May 12 2013
A very long time ago, before I was a mother or married or even dating anyone seriously, I had a recurring daydream. In it, there was a little girl next to me, and I couldn’t see it in the dream, but I knew we were meant to discover the world together. How we met, what we did, and where we lived, those questions weren’t answered in my daydream.
There was only one thing I knew for sure–the little girl next to me, she didn’t grow in my belly.
Maybe it’s wrong of me to call this a dream. After all, I never lusted after motherhood even after it became socially acceptable for me to be a mother. Perhaps it’d be more accurate if I referred to this as a vision.
Confession: Sometimes when I get sick and tired of the middle-class motherhood life I’ve found myself sucked into and all the things we continually fret about–milestones, our parenting “mistakes,” what this or that expert said, to work or stay home, domestic helper woes, playground/playgroup politics, the best brands, the right toys, and, particularly for us here in Singapore, the worthiest schools–I take off and immerse myself in a different world, one inhabited by adoptive parents. I’ve wept over “birth” stories, followed long waits, and tried to understand what attachment issues are, how they manifest themselves, and how they can result in the worst adoption outcome of all, disruption. (More adoption stories here and almost 50 more attachment-related stories here, if you’d like to read them too.)
Another confession: This may sound ridiculous coming from someone who only steps into church once a year, at Christmas, but I believe in God. Or at least I want to. And I believe he puts signs in our way and people in our path for a reason.
Recently I got to know a mother who runs a home in China for abandoned children with birth defects or lifelong health problems. We haven’t talked much about the home or the kids, but she sent me a link to a blog by a mother who’s adopted not one, but two kids from her home. The mom blogger seems like a private person so I’m hesitant to share the link here, but you can leave a message for me if you’d like to read it too.
In the past couple of days I’ve been learning new words like “exstrophy” and “colostomy.” I’ve been reading about what life is like when you have one child who toilets through bags, and another who needs a wheelchair, but is making remarkable progress towards walking independently. I’m reading about how baths for two can take up to two hours. I’m reading about hospital visits every month and near-death experiences. I’m reading about how grandparents feel when you announce these will be their new grandkids. I’m reading about kids who’re afraid they won’t see you again after their fourth birthday because they’ve already experienced so much loss in their short lives, and kids who’re afraid to tell you when they hurt and are even more fearful of what you might do to them when you discover they’ve puked on their clothes or wet the bed.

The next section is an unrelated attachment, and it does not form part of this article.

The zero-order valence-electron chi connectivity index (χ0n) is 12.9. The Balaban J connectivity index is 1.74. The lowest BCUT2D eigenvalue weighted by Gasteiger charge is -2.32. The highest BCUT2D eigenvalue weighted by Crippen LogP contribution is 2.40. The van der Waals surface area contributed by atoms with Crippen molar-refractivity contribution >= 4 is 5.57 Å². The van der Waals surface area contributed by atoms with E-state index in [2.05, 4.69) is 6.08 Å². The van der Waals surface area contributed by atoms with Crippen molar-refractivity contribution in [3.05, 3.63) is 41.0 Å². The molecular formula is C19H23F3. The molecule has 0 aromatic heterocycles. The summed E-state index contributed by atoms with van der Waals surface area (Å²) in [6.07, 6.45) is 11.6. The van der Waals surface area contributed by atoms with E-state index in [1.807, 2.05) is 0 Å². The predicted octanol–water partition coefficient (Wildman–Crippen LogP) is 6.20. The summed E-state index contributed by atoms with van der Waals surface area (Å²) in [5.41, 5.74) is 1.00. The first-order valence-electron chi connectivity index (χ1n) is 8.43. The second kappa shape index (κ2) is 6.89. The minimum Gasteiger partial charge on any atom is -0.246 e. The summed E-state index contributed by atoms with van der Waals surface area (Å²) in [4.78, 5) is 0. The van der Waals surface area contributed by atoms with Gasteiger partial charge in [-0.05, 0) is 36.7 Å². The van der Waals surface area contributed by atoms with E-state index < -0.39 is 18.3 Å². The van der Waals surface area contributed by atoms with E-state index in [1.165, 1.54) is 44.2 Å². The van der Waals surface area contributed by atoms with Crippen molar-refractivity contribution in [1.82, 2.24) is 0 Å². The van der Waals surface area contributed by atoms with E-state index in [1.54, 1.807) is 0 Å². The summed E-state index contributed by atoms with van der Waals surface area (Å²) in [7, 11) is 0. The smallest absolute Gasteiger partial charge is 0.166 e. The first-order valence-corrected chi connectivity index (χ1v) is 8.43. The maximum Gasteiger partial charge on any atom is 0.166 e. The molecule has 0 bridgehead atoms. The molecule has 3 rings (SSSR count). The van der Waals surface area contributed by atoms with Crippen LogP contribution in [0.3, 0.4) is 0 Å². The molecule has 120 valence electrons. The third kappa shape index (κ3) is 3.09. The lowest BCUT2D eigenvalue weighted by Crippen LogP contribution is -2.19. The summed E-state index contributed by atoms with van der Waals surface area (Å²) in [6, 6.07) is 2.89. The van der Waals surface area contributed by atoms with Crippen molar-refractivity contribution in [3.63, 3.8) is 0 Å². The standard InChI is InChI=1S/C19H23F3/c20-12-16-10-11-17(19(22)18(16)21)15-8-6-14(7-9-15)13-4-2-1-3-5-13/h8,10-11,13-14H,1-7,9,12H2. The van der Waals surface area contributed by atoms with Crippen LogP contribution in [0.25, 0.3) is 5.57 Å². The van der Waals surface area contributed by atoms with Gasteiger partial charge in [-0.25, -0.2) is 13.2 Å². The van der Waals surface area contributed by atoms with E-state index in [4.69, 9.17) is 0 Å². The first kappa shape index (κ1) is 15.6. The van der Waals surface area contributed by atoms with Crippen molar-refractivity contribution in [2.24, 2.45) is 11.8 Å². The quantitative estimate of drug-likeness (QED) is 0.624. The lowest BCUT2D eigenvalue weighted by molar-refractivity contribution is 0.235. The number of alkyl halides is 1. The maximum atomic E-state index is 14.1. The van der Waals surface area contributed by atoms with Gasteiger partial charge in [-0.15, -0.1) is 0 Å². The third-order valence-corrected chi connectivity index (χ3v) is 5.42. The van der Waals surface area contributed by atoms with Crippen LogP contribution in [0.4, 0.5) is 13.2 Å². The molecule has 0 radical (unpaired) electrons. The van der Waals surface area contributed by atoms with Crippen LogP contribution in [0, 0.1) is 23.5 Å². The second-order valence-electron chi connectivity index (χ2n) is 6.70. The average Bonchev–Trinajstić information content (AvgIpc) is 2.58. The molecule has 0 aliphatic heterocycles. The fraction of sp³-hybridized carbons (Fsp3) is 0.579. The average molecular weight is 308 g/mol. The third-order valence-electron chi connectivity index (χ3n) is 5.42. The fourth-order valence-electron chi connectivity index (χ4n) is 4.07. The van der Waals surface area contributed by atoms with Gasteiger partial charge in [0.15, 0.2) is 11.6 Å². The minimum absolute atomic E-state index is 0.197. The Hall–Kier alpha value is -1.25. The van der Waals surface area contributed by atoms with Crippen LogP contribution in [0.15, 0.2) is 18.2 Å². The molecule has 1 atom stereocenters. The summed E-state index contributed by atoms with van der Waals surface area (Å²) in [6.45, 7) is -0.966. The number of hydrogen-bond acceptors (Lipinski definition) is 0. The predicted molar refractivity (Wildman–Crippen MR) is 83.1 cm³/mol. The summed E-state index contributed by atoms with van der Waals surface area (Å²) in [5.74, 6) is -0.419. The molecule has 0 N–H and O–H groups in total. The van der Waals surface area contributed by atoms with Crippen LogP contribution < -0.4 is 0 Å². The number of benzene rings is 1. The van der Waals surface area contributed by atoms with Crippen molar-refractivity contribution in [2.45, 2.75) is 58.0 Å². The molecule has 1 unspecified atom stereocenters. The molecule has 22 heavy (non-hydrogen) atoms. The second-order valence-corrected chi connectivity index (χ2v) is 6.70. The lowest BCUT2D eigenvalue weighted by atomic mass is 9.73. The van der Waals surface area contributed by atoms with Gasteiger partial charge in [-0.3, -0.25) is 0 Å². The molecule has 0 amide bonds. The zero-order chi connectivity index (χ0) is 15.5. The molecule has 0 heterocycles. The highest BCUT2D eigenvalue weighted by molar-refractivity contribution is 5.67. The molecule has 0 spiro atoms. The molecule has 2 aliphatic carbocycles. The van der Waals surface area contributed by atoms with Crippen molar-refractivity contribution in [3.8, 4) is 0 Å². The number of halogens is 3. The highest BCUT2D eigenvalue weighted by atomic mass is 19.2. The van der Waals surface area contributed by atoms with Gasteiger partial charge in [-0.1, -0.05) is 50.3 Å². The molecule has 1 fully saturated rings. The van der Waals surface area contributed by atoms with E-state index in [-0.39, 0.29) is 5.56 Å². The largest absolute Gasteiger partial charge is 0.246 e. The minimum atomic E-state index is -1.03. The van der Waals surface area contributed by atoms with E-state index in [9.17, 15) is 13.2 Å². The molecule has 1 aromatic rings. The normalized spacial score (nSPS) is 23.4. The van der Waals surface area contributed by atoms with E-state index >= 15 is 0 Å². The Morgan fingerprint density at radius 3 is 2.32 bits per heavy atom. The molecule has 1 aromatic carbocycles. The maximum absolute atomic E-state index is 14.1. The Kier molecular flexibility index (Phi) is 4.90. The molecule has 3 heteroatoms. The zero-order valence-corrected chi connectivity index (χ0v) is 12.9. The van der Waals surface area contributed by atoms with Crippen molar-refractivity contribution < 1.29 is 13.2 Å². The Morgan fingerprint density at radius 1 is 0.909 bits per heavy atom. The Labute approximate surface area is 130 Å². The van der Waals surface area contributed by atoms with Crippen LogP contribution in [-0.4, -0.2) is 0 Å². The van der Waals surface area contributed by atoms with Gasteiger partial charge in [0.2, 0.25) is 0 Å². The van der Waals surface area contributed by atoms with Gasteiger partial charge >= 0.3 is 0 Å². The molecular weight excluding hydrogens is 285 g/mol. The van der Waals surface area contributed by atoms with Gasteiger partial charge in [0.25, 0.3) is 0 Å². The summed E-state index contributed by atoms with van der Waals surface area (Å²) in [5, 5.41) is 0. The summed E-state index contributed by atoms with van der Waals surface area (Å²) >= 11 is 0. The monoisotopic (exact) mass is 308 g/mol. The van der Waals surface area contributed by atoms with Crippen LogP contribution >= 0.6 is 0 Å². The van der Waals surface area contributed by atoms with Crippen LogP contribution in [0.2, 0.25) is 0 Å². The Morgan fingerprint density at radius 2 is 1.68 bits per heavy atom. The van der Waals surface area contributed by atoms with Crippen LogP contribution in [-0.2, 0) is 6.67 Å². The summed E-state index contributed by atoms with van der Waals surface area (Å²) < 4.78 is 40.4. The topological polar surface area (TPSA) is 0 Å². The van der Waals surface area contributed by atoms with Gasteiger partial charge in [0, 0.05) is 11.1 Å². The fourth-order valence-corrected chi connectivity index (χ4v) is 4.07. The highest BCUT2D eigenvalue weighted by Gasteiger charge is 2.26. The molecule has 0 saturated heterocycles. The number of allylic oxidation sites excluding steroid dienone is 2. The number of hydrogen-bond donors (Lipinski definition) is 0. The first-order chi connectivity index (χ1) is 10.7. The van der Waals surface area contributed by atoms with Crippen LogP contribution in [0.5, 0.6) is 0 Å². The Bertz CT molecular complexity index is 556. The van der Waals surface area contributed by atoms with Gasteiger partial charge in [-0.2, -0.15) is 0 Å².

I started to ask myself if I could parent–or more specifically, love–a kid that was less than perfect on the surface. My honest answer? Not at once, but over time. Exactly the same way as it was for both my biological kids.
So yesterday I broached the subject with my husband, who like me views parenthood as a responsibility, not a fantasy. This is the guy who has flinched whenever I’ve brought up the subject of adoption. “We didn’t even want to be parents in the first place! Let’s just raise these two kids well and get our lives back!” I casually told him about how, if he made good money off his real estate career, we could consider adopting a “waiting child.”
Shockingly, my husband said yes.
Later in the evening, I headed out for my daily park walk with Z and spotted the faintest rainbow. I haven’t seen a rainbow in years.
Right now, it’s an idea and nothing more. We barely have enough money for ourselves, so I’m going to let this idea simmer. But you know what? I’m more than a tiny bit excited about the possibility of expanding our family in this way. We can make room for one more. Alf and I are no dream couple and there’s no guarantee we’ll even pass a home study, but we want the same things deep down and we can get on the same team to make something happen. I know we’ll falter and wonder to ourselves why we got into this in the first place. And I know we can count on our community to support us when we most need it, because we’ve always been surrounded by love.
Now let me tell you this, I’m not noble and I’m not trying to fake it either. I’m not as strong as I’d like to be, physically or emotionally. I don’t think of myself as maternal and on some days I’m as good as rubbish with my two kids, who’re as healthy as can be. But what I think I am is a little bit crazy, because a voice in my head is starting to say, “You can do this.” This, meaning plunge into a world of parenting with no guarantees for a child’s health, her future, our finances, how she’ll fit into the family, if she can love us in the way we expect to be loved, if we can love her the way she deserves. So many uncertainties. It’s almost liberating, because I think we bog down typical (i.e. biological) parenthood with our expectations.
The only reason I’m posting this is so that if you’ve had a voice in your head about adoption too, you’ll have some links to click on today. Maybe it’ll be your “sign.”
Happy Mother’s Day. :)
p.s. I haven’t checked the paper yet, but a girlfriend told me there’s a major feature about adoption today!